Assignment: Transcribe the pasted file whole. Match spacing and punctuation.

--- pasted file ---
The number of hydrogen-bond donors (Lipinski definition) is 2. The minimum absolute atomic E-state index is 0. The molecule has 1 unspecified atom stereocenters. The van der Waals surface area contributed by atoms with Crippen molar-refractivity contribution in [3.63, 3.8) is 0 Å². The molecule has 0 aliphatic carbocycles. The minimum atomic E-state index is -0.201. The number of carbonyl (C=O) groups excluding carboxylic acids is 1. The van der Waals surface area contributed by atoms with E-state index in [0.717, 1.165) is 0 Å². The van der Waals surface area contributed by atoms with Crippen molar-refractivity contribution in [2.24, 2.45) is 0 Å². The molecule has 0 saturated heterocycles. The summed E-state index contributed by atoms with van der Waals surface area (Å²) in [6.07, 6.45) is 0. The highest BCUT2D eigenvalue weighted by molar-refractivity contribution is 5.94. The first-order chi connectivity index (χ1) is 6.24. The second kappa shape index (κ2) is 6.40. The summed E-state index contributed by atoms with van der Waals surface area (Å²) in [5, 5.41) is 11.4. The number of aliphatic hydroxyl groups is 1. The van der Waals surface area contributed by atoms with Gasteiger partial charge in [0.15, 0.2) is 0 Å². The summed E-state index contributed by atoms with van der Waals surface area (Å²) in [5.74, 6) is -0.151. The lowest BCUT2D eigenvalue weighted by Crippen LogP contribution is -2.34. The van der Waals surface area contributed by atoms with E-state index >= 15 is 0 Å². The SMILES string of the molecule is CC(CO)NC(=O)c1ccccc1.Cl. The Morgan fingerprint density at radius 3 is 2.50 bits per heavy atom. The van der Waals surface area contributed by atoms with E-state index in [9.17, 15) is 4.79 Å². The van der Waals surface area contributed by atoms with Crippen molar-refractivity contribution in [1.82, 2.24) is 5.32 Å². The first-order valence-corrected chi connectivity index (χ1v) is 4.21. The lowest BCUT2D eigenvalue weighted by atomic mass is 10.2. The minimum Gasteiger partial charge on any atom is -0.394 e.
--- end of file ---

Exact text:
The number of hydrogen-bond donors (Lipinski definition) is 2. The minimum absolute atomic E-state index is 0. The molecule has 1 unspecified atom stereocenters. The van der Waals surface area contributed by atoms with Crippen molar-refractivity contribution in [3.63, 3.8) is 0 Å². The molecule has 0 aliphatic carbocycles. The minimum atomic E-state index is -0.201. The number of carbonyl (C=O) groups excluding carboxylic acids is 1. The van der Waals surface area contributed by atoms with E-state index in [0.717, 1.165) is 0 Å². The van der Waals surface area contributed by atoms with Crippen molar-refractivity contribution in [2.24, 2.45) is 0 Å². The molecule has 0 saturated heterocycles. The summed E-state index contributed by atoms with van der Waals surface area (Å²) in [6.07, 6.45) is 0. The highest BCUT2D eigenvalue weighted by molar-refractivity contribution is 5.94. The first-order chi connectivity index (χ1) is 6.24. The second kappa shape index (κ2) is 6.40. The summed E-state index contributed by atoms with van der Waals surface area (Å²) in [5, 5.41) is 11.4. The number of aliphatic hydroxyl groups is 1. The van der Waals surface area contributed by atoms with Gasteiger partial charge in [0.15, 0.2) is 0 Å². The summed E-state index contributed by atoms with van der Waals surface area (Å²) in [5.74, 6) is -0.151. The lowest BCUT2D eigenvalue weighted by Crippen LogP contribution is -2.34. The van der Waals surface area contributed by atoms with E-state index >= 15 is 0 Å². The SMILES string of the molecule is CC(CO)NC(=O)c1ccccc1.Cl. The Morgan fingerprint density at radius 3 is 2.50 bits per heavy atom. The van der Waals surface area contributed by atoms with E-state index in [9.17, 15) is 4.79 Å². The van der Waals surface area contributed by atoms with Crippen molar-refractivity contribution in [1.82, 2.24) is 5.32 Å². The first-order valence-corrected chi connectivity index (χ1v) is 4.21. The lowest BCUT2D eigenvalue weighted by atomic mass is 10.2. The minimum Gasteiger partial charge on any atom is -0.394 e.